Gender Quotas and Representation – Mauritania

Gender Quotas and Representation

Mauritania

An ordinance was issued in 2006 to promote better representation of women in elected offices. Ordinance 2006-029 of August 22, 2006, introduced a voluntary principle for a gender quota to increased women’s representation on municipal and legislative bodies. In order to render the measure effective, the Minister of Interior and the Minister of Women’s Affairs issued a joint decree (Decree 2165/MIPT/SECF of August 13, 2006) mandating that the representation of women on lists of candidates to be submitted by political parties for legislative and local elections. This ministerial decree dictates how male and female candidates are listed, reserving to women a number of elective positions. Lists of candidates that do not comply with the provisions of the decree are rejected. The decree also provided financial incentives to political parties that managed to have the largest number of elected women in the assemblies established after the 2006 and 2007 elections. These new provisions were a major breakthrough in the Mauritanian context where, despite their active involvement in socio-economic activities, women are widely underrepresented in politics. In the beginning, several political parties showed reluctance for the strict enforcement of such a quota system. Nevertheless, they allowed women to occupy 30% of the seats in municipal councils and 19% of the seats at the National Assembly.

The quota mandating that 20% of seats be reserved to women on lists of candidates in legislative and local elections is a major step forward in the Mauritanian context, where women’s participation in political activities has been generally weak. Women managed to win the quota of 20% of seats reserved to them in the first round of the election. Out of the 43 seats at the National Assembly won in the first round of the election, 9 (or 21%) were won by women candidates. Regarding municipal elections, women won 30.3% of seats in municipal councils, which surpassed expectations. After the runoff, women won an additional 19% of seats in the National Assembly. However, there was no woman candidate for the presidential election.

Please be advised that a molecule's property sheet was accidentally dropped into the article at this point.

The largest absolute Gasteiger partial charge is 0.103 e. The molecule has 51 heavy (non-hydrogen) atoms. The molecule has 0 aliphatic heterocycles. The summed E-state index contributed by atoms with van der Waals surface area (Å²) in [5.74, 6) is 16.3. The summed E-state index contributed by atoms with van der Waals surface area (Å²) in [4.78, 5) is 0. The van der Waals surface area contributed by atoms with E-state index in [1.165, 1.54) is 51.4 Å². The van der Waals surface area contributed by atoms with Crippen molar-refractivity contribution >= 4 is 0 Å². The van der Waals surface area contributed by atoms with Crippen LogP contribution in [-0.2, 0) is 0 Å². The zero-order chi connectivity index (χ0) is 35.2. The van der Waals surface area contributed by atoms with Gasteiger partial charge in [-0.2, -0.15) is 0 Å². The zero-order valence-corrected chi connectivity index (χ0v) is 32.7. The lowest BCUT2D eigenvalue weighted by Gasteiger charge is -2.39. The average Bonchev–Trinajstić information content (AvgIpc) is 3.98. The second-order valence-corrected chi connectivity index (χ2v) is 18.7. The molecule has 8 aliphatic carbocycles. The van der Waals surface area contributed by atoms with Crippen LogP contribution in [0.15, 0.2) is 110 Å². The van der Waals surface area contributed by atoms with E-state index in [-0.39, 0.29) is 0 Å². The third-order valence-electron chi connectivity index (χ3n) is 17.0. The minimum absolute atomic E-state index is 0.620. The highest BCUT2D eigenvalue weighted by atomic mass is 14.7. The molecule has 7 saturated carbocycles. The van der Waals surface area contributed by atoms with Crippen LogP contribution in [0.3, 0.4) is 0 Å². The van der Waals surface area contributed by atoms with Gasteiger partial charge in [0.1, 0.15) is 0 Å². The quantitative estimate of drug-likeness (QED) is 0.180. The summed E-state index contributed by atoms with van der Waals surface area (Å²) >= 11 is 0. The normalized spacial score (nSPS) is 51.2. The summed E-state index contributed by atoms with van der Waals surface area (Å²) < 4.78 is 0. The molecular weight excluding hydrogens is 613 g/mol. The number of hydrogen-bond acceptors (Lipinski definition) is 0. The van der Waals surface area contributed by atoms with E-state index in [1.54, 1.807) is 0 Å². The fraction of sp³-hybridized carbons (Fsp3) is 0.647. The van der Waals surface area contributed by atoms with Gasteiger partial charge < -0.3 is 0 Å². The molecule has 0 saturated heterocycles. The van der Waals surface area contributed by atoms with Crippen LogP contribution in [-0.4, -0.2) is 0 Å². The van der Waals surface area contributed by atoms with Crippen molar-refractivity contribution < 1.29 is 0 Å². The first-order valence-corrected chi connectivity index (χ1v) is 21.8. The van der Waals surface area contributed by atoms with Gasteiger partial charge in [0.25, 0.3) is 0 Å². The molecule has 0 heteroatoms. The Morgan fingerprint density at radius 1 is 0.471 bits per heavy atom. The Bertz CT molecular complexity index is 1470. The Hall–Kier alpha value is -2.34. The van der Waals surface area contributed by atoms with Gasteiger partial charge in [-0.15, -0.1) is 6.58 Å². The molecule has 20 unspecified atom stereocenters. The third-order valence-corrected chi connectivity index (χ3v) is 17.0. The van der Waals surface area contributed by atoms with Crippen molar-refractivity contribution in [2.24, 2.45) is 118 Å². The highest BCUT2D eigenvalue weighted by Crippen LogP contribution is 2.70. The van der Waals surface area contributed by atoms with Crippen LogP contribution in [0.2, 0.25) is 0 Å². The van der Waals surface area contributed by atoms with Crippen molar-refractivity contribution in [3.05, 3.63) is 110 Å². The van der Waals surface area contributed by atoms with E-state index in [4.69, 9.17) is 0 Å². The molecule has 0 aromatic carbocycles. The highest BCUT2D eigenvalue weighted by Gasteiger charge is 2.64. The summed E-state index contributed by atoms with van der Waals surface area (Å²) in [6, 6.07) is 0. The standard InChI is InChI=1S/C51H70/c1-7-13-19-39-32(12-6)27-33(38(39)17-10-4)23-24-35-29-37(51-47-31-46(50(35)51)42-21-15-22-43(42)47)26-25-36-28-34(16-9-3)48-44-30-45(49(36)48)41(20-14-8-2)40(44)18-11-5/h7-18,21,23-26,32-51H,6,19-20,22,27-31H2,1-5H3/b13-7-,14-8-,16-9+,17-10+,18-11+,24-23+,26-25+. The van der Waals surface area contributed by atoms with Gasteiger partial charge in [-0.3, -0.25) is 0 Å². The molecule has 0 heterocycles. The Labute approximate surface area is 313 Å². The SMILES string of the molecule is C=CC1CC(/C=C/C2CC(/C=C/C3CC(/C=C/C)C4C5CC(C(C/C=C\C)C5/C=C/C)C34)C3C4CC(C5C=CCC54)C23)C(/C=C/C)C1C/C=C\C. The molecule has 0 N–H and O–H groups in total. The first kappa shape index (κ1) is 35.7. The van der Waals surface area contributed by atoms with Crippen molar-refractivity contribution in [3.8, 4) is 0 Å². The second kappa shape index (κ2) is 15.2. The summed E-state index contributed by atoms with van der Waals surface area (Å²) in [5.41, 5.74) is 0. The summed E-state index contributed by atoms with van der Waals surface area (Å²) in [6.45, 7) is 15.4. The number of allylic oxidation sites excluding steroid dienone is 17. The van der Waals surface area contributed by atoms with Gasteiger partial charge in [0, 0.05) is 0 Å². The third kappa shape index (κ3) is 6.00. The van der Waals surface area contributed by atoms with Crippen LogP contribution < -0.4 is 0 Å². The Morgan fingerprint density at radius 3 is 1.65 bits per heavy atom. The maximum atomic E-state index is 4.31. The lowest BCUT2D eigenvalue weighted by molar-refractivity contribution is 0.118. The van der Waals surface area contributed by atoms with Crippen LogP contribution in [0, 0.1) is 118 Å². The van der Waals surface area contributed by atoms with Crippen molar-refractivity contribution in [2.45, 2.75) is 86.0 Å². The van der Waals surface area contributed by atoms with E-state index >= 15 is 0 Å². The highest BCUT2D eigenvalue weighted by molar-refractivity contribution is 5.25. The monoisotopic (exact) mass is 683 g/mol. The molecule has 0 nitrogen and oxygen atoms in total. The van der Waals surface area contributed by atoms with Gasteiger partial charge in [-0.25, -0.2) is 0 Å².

The new Law 2012-034 of April 11, 2012, promoting women’s access to elective terms and elective positions has amended some provisions of the above-mentioned 2006 ordinance, but it maintained some constraints. For example, the law states that the lists of candidates in municipal elections that do not put female candidates in eligible positions, based on the anticipated number of counselors, shall be rejected. Therefore the lists of candidates must have at least:

  • 2 female candidates for the councils of 9 and 11 members
  • 3 female candidates for the councils of 15 and 17 members
  • 4 female candidates for the councils of 19 and 21 members

(There is no change brought by the 2012 Law regarding these provisions).

The National Independent Electoral Commission (CENI) has the mandate to determine the procedures for the lists of candidates to be in compliance with the new law.

As for legislative elections, a number of seats are allotted to women on the lists of candidates. For example, for an election of members to the National Assembly in a constituency where three seats are in competition, each competing list must include a female candidate occupying the first or second position on the list. In the constituencies with more than three seats in competition, with the exception of the national list reserved to women, each list will alternate between male and female candidates (this provision does not take into account the provisions of the old law which mandated that, in constituencies that have two seats to fill, each list must have a candidate of a different gender, Article 4 of Ordinance 2006-029). It is a decision of the CENI that determines the procedures to be used when making the lists of candidates. Regarding the election of Senators, it is required that political parties have a female candidate in a least 4 constituencies.

The main innovation for the promotion of the access of women to elected office and elected positions comes from the Law 2012-029 of April 12, 2012, which amends Ordinance 91-028 of October 7, 1991, regarding the election of members to the National Assembly. It mandated a national list of 20 seats reserved for women in the National Assembly.

It should be noted that the provisions of the new Law 2012-034 of April 11, 2012, regarding the promotion of access for women to elected terms and elected positions, has not been enforced as of September 2013.

Useful links and documentary resources

  • Ordonnance n° 2006-029 du 22 Août 2006 portant loi organique relative à la promotion de l’accès des femmes aux mandats électoraux et aux fonctions électives.
  • Arrêté conjoint n° 2165 MIPTSECF du 31 août 2006 définissent les mécanismes appropriés pour l’établissement des listes candidates aux élections municipales et législatives en tenant compte du quota réservé aux femmes.
  • Loi organique n°2012-034du 12 avril 2012 modifiant certaines dispositions de l’ordonnance n°2006-029 du 22 aout 2006 portant loi organique relative à la promotion de l’accès des femmes aux mandats électoraux et aux fonctions électives.

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